Guidance on Protecting Confidential Information

• NIST Draft SP 800-171, Protecting Controlled Unclassified Information in Nonfederal Information Systems and Organizations, first draft released November 20, 2014, provides an excellent summary of security actions to take to protect information systems, and provides a great checklist of security considerations.  The SP has been finalized and is now (August 16, 2016) in draft for Revision 1.  See: 

 • NIST Special Publication 800-122, Guide to Protecting the Confidentiality of Personally Identifiable Information (PII), released April 6, 2010, provides practical, context-based guidelines for identifying PII and appropriate levels of protection, including safeguards and incident response plans.  The guide is available at:   The April 2010 NIST ITL Security Bulletin discussing the SP 800-122 guide is available at:

• NIST provides a video for the small business community titled "Information Technology Security for Small Business. It's not just good business. It's essential business" giving small business owners a glimpse into the resources from NIST, SBA, and the FBI that protect them from cyber crime. The video describes hacking, denial-of-service, laptop theft, insider abuse, computer viruses, and computers made into bots, and encourages small business owners to define their security needs, establish security practices, and stay current.  To see the video and other resources, go to:   Also see NISTIR 7621, Revision 1 (announced November 15, 2016), Small Business Information Security: The Fundamentals, to help small businesses and organizations implement the fundamental concepts of an effective information security program.  See: 

• On June 22, 2017, NIST released Special Publication 800-63-3, Digital Identity Guidelines, including the password recommendations: see Appendix A to Draft SP 800-63-3 B for the details.  They suggest that periodic password changes are no longer necessary. The report also recommends changes to several other password policies that have become antiquated in the modern computing environment:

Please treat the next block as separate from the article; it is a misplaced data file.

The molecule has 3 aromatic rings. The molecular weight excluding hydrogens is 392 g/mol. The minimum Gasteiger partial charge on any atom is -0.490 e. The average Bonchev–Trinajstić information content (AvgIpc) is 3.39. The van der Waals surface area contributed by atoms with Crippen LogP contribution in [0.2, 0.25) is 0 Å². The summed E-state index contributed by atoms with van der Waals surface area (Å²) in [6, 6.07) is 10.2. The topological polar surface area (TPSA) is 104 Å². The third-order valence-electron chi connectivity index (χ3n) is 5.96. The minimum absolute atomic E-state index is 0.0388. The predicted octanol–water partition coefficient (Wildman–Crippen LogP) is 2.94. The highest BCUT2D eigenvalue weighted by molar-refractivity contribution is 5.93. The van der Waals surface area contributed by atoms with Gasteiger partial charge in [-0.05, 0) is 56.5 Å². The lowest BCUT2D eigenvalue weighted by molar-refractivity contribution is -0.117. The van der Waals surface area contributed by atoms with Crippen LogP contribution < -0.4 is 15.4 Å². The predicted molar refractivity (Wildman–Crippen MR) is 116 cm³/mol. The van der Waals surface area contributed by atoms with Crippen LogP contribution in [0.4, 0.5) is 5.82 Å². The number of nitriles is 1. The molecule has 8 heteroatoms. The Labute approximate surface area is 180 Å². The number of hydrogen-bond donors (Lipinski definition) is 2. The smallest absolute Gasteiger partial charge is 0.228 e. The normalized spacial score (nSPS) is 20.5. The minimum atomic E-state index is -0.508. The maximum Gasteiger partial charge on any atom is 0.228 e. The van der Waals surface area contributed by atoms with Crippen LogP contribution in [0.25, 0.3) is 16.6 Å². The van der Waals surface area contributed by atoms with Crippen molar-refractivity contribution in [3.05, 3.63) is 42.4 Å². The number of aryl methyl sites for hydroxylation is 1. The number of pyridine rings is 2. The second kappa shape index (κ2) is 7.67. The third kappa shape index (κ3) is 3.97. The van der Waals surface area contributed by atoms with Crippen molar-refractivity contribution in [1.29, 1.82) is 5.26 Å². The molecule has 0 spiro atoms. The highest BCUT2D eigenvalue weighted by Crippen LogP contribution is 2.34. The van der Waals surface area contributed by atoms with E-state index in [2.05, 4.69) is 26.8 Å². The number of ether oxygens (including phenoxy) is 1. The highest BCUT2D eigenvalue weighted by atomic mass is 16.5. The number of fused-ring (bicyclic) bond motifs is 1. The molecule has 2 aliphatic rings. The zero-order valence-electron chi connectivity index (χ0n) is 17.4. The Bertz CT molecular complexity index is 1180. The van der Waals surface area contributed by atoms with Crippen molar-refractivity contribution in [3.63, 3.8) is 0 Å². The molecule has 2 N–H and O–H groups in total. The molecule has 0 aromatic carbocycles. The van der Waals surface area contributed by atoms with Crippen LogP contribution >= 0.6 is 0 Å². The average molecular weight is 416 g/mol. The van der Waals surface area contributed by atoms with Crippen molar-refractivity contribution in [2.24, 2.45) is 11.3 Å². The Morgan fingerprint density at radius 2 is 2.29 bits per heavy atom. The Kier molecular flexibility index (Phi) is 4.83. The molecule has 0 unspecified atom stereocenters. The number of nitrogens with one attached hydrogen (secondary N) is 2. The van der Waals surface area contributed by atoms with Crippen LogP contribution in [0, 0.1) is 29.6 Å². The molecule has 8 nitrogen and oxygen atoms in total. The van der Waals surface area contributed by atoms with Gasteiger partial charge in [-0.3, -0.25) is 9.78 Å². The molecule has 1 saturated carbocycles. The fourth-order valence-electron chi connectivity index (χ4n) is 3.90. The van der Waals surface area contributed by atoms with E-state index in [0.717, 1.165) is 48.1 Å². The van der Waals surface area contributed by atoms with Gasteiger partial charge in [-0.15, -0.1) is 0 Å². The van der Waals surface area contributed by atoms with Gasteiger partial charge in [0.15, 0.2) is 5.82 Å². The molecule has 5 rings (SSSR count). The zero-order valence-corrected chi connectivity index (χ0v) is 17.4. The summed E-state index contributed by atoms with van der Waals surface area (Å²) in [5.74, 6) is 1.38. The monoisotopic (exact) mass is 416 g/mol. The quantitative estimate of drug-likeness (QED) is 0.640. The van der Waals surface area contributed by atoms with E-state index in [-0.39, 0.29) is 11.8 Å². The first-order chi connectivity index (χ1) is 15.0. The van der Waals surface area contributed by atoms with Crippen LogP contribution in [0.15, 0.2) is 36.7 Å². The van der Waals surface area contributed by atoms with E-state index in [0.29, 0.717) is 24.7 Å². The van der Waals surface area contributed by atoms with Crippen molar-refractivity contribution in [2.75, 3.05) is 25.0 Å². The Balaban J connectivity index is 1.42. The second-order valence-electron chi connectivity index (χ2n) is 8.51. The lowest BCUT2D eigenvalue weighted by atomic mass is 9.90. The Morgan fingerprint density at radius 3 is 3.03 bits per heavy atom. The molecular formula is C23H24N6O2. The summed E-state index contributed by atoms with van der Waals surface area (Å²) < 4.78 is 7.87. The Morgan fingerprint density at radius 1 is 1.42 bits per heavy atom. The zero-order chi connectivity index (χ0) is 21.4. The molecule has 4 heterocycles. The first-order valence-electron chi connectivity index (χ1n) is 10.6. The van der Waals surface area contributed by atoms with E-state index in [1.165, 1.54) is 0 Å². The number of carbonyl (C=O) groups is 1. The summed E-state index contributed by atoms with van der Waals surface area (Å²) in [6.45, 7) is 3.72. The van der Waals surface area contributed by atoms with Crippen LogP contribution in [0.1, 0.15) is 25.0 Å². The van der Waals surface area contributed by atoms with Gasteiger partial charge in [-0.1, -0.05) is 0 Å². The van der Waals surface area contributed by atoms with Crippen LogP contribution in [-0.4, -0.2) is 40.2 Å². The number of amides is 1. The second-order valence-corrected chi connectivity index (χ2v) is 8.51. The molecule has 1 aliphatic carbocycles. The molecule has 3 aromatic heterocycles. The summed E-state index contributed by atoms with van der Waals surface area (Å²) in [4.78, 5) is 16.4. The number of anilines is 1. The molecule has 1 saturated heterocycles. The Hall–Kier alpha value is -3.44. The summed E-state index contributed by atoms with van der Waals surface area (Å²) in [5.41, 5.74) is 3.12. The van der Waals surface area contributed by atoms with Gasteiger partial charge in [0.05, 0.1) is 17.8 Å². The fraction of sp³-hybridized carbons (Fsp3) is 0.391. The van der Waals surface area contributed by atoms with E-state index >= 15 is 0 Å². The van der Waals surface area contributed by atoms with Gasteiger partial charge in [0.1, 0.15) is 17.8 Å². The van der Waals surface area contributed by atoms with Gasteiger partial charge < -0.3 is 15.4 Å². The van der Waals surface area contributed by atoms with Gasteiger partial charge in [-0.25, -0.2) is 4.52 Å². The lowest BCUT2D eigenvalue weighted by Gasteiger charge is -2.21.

• Allow at least 64 characters in length to support the use of passphrases.
  • Encourage users to make memorized secrets as lengthy as they want, using any characters they like (including spaces), thus aiding memorization.
  • Do not impose other composition rules (e.g. mixtures of different character types) on memorized secrets.

NIST is also recommending checking new passwords against several lists, such as:

  • Context specific words, such as the name of the service, the username, and derivatives thereof.
  • Repetitive or sequential characters (e.g. ‘aaaaaa’, ‘1234abcd’).
  • Passwords obtained from previous breach corpuses.

Link to Special Publication 800-63-3 are provided below, on the CSRC Special Publications page: 
Main document:
SP 800-63-3 A:
SP 800-63-3 B:
SP 800-63-3 C:

Guidance on Securing E-mail

• On February 27, 2019, NIST released Special Publication (SP) 800-177 Rev. 1, Trustworthy Email, which describes guidelines for enhancing trust in email and recommendations for the support of core SMTP and Domain Name Systems (DNS) through the use of authentication mechanisms. The document includes newly specified email protocol additions, such as Mail Transfer Agent Strict Transport Security (MTA-STS) and Transport Layer Security (TLS) Reporting, as well as an email system FISMA overly developed to aid systems administrators in deploying email services that address relevant FISMA controls. It is intended to be a guide for enterprise email administrators, information security specialists, and network managers.  See: